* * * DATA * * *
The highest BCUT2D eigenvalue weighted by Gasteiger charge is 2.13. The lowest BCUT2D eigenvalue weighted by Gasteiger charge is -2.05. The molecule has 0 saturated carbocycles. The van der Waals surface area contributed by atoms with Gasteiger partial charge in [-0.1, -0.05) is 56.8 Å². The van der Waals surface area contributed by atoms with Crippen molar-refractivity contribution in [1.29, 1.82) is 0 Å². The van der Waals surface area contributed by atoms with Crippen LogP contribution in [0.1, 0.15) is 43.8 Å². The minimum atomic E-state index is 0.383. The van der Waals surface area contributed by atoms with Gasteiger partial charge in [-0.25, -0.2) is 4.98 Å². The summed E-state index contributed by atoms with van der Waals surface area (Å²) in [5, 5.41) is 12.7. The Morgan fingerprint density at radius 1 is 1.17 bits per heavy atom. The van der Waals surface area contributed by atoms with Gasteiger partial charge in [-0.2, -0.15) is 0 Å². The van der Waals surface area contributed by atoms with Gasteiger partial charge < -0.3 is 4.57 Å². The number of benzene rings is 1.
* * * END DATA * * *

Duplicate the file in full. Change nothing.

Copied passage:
The highest BCUT2D eigenvalue weighted by Gasteiger charge is 2.13. The lowest BCUT2D eigenvalue weighted by Gasteiger charge is -2.05. The molecule has 0 saturated carbocycles. The van der Waals surface area contributed by atoms with Gasteiger partial charge in [-0.1, -0.05) is 56.8 Å². The van der Waals surface area contributed by atoms with Crippen molar-refractivity contribution in [1.29, 1.82) is 0 Å². The van der Waals surface area contributed by atoms with Crippen LogP contribution in [0.1, 0.15) is 43.8 Å². The minimum atomic E-state index is 0.383. The van der Waals surface area contributed by atoms with Gasteiger partial charge in [-0.25, -0.2) is 4.98 Å². The summed E-state index contributed by atoms with van der Waals surface area (Å²) in [5, 5.41) is 12.7. The Morgan fingerprint density at radius 1 is 1.17 bits per heavy atom. The van der Waals surface area contributed by atoms with Gasteiger partial charge in [-0.2, -0.15) is 0 Å². The van der Waals surface area contributed by atoms with Gasteiger partial charge < -0.3 is 4.57 Å². The number of benzene rings is 1.